For context, Hurricane Harvey—whose devastation, while significant, was nowhere near as horrific as what has happened in Puerto Rico—made landfall in Texas as a Category 4 storm on Friday, August 25. A massive aid bill easily passed through the House on September 6 and sped through a Senate vote the next day—pushing a significant aid package to start rebuilding parts of Texas and Louisiana decimated by Harvey onto the president’s desk less than two weeks after the storm hit.
So it’s hard not to read the somewhat lackadaisical approach Congress and President Trump are taking to helping Puerto Rico, an impoverished island that’s more than $74 billion in debt, as a cynical value judgement on what’s worth rebuilding. Trump’s Twitter page, his bullhorn of choice, makes the point even clearer. Since Maria, Trump has tweeted about the devastation in Puerto Rico twice. Just since Saturday, the president has tweeted (or retweeted) messages to stoke his ongoing war on the NFL over the national anthem protests 17 times.
The Vote yesterday in Puerto Rico in a non-binding referendum to become a State is a bit misleading. 77% of the voters chose to sit out.
After years of fiscal mismanagement the “Colony” finds itself in dire straits. The vote, such as it was, is a pleas for help.
The likelihood that a Republican dominated US Congress would move forward to make Puerto Rico a state is nil. Much less the “Bigot in Charge” actually signing any bill to that effect being less than zero. It is not only driven by the fact that most Puerto Ricans vote Democrat, but the core racism of the Republicans in not wanting a Spanish language, ethnically Hispanic state to join the Union. Ergo, as we saw during the Chumph “election” – racism always wins with the white-right.
With schools shuttered, pensions at risk and the island under the authority of an oversight board in New York City, half a million Puerto Ricans voted overwhelmingly on Sunday to become America’s 51st state, in a flawed election most voters sat out.
With nearly all of the precincts reporting, 97 percent of the ballots cast were in favor of statehood, a landslide critics said indicated that only statehood supporters had turned out to the polls. Opposition parties who prefer independence or remaining a territory boycotted the special election, which they considered rigged in favor of statehood.
On an island where voter participation often hovers around 80 percent, just 23 percent of registered voters cast ballots. Voting stations accustomed to long lines were virtually empty on Sunday.
Puerto Rico’s governor, Ricardo A. Rosselló of the pro-statehood New Progressive Party, said he planned to take the victory to Washington and press Congress to admit Puerto Rico to the union.
“From today going forward, the federal government will no longer be able to ignore the voice of the majority of the American citizens in Puerto Rico,” he said in a brief televised speech after the voting results were announced.
But his political opponents who do not want statehood argued that heading to Congress with such lopsided results would actually hurt the governor’s cause.
“A 97 percent win is the kind of result you get in a one-party regime,” former Gov. Aníbal Acevedo Vilá said in an interview. “Washington will laugh in their faces.”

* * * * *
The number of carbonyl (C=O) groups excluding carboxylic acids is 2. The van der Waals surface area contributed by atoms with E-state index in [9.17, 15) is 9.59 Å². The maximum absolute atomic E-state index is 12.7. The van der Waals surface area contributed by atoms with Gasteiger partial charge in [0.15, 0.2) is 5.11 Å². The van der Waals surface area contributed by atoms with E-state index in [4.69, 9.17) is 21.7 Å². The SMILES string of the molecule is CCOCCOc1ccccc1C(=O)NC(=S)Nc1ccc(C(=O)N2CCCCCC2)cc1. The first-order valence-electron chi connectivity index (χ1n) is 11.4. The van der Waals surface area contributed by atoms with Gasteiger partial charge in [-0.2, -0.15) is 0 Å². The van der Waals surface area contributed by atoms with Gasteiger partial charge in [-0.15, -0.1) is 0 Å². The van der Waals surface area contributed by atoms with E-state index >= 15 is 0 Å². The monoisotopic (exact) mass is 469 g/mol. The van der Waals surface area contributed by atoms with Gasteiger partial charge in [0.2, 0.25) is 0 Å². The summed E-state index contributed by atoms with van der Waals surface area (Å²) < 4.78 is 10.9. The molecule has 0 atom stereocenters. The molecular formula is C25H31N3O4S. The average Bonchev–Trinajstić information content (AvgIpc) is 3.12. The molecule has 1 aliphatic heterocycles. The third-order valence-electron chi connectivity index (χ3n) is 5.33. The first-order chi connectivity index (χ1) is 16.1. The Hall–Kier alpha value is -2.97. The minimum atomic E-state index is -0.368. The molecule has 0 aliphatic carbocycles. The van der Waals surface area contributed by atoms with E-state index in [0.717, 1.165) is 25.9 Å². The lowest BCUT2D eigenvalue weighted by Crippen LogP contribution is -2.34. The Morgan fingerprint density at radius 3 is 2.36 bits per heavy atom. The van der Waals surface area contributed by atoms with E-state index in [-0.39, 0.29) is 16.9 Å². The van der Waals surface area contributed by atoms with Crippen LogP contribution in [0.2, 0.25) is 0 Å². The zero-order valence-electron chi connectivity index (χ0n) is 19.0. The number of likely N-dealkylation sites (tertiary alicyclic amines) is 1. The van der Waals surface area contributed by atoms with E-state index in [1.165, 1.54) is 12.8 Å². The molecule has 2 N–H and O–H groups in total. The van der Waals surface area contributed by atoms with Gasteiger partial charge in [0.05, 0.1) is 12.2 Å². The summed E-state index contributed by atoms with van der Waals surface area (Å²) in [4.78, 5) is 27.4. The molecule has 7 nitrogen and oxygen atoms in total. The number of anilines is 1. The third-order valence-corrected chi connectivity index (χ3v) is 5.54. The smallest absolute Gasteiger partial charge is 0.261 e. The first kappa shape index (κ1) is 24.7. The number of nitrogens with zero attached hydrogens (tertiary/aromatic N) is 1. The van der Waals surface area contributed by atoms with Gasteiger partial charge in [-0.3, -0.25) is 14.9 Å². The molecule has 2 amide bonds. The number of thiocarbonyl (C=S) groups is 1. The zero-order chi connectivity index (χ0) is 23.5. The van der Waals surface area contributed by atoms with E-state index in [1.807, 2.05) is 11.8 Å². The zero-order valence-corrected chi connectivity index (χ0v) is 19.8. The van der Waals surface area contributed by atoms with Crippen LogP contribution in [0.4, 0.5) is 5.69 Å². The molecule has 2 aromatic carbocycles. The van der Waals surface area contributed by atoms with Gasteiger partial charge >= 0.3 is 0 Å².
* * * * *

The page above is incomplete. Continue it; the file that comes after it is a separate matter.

Puerto Rico has been a United States territory since 1898, when the island was acquired from Spain after the Spanish-American War. Sunday’s nonbinding referendum was the fifth time during Puerto Rico’s relationship with the United States that Puerto Ricans voted on their future. They have generally chosen from statehood, independence and remaining a territory.
But the process is usually marred, with ballot language phrased to favor the party in office. In 1998, “none of the above” was the top winner. In 2012, 61 percent of counted votes went to statehood — and half a million ballots were left blank.
But this time, the vote came a few weeks after Puerto Rico declared a form of bankruptcy in the face of $74 billion in debt and $49 billion in pension obligations it cannot pay. More than 150 public schools are being closed as a mass exodus of Puerto Ricans head for the mainland and those who remain brace for huge cuts to public services. Decisions are now in the hands of a bankruptcy judge.
Voters said that Puerto Rico needed the United States now more than ever.
“If there’s an earthquake in Puerto Rico, who is going to send the help? The Americans! This is their land!” said Gladys Martínez Cruz, 73, a retired tax clerk in San Juan’s Barrio Obrero neighborhood. “We need someone who is going to support us, send us money. There’s a lot of hunger in Puerto Rico, even with the help we get.”
Many Puerto Ricans, like Ms. Martínez, live off food stamps, public housing vouchers or other federal programs and worry that a change in political status could affect that aid. A huge publicity campaign warned voters that their citizenship could be at risk.
“I want my children and grandchildren to keep their American citizenship,” said Maira Rentas, a cardiac nurse in San Juan. “Little by little, with whatever votes we get, we have to try to become a state.”
Ana Velázquez, 50, a hospital secretary, said Puerto Rico’s economic problems were so great that they overshadowed other considerations, such as the language, culture and identity that could be lost if the island became a state.
“I don’t want to lose my hymn, my coat of arms, my flag. My beauty queen would no longer be ‘Miss Puerto Rico,’” Ms. Velázquez said. “I don’t see myself ever singing the United States national anthem. I really don’t. But Puerto Rico is in really bad shape, and it needs help.”
So she arrived at the same conclusion as many other Puerto Ricans: She did not vote.
Héctor Ferrer, the head of the Popular Democratic Party, which had urged a boycott, emphasized that eight out of 10 Puerto Rican voters chose to spend the day at church, on the beach or with their families. He argued that the governing party had manipulated the ballot language and even election law to fix the results.
“It was rigged, and not even with trickery could they win,” Mr. Ferrer said.
The ballot option asked voters who wanted to remain a United States territory to say they wished for Puerto Rico to stay “as it is today, subject to the powers of Congress.”
“The title of the law that made this plebiscite is ‘process to decolonize Puerto Rico,’ and one of the alternatives is ‘colony’ as defined by them,” Mr. Ferrer said.
Mr. Ferrer’s party complained about the ballot choices to the Justice Department, which withheld $2.5 million in funding for Sunday’s voting and had urged the Puerto Rican government to hold off until the ballot could be reviewed. Puerto Rico made changes but moved forward without money or approval from the Justice Department.